We provide experiments on two large-scale NLI datasets, namely SNLI and MNLI, and FEVER dataset for our fact verification experiment and evaluate the models’ performance on their challenging unbiased evaluation datasets proposed very recently. In most of our experiments, we consider BERT444https://github.com/huggingface/pytorch-pretrained-BERT as our baseline which is known to work well for these tasks, and additionally, we have included other baselines used in the prior work to compare against them. In all the experiments, we kept the hyperparameters of baselines as the default. We include low-level details in the appendix.
3.1 Fact Verification
Dataset: FEVER dataset contains claim-evidence pairs generated from Wikipedia. schuster2019towards collect a new evaluation set for FEVER dataset to avoid the idiosyncrasies observed in the claims of this benchmark. They make the original claim-evidence pairs of FEVER evaluation dataset symmetric, by augmenting the dataset and making each claim and evidence appear with each label. Therefore, by balancing the artifacts, relying on cues from claim to classify samples is equivalent to a random guess. The collected dataset is challenging and the performance of the models evaluated on this dataset drop significantly.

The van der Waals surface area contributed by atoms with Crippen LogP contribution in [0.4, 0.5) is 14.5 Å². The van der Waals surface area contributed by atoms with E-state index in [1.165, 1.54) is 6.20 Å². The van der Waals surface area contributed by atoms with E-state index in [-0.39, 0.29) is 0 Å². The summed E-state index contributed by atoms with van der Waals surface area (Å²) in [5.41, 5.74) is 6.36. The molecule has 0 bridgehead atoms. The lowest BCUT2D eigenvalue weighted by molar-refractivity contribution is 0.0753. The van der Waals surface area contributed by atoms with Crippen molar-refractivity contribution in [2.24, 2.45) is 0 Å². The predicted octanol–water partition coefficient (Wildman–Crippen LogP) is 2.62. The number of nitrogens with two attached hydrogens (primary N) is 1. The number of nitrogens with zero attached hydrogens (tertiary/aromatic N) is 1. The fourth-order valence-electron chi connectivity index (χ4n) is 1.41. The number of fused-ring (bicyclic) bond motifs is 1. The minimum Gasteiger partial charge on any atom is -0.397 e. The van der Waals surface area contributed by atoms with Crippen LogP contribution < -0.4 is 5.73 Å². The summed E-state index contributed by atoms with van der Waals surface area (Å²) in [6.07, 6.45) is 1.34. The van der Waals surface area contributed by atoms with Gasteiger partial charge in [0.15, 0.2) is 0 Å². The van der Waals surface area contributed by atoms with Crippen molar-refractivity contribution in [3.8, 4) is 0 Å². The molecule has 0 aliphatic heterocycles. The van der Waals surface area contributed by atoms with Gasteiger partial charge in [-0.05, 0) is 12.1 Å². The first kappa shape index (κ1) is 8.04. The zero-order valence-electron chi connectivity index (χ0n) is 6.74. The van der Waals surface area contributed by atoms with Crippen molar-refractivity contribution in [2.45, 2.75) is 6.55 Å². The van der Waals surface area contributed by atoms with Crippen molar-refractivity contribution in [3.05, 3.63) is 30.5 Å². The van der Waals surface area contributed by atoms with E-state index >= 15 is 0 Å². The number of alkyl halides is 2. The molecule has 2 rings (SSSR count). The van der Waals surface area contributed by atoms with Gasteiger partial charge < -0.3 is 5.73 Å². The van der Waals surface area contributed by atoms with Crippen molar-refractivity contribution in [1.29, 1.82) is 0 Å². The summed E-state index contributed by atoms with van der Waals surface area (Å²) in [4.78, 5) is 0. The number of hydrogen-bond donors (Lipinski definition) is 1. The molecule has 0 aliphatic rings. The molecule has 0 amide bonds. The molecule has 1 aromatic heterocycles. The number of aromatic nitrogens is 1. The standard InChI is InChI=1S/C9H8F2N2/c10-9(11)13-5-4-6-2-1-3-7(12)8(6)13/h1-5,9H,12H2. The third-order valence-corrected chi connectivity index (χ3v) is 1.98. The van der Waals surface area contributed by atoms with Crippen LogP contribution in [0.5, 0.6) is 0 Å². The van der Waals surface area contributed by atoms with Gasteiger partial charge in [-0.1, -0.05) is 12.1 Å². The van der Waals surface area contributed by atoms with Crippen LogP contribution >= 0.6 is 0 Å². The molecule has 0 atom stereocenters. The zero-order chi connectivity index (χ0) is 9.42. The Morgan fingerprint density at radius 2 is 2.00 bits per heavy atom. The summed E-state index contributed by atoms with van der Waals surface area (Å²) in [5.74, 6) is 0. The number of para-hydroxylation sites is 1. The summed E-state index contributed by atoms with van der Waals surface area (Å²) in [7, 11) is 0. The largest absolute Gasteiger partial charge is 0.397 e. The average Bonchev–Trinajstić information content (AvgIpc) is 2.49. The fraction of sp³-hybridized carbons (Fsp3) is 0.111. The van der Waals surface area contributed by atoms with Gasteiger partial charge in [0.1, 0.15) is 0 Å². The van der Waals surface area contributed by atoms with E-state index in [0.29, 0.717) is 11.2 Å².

Base models: We consider BERT as the baseline, which works the best on this dataset (schuster2019towards), and predicts the relations based on the concatenation of the claim and the evidence with a delimiter token (see Appendix A).
Bias-only model: The bias-only model predicts the labels using only claims as input.
Results: Table 1 shows the results. The obtained improvement of our debiasing methods varies between 1.11-9.76 absolute points. The Product of experts and Debiased Focal loss are highly effective, boosting the performance of the baseline model by 9.76 and 7.53 absolute points respectively, significantly surpassing the prior work (schuster2019towards).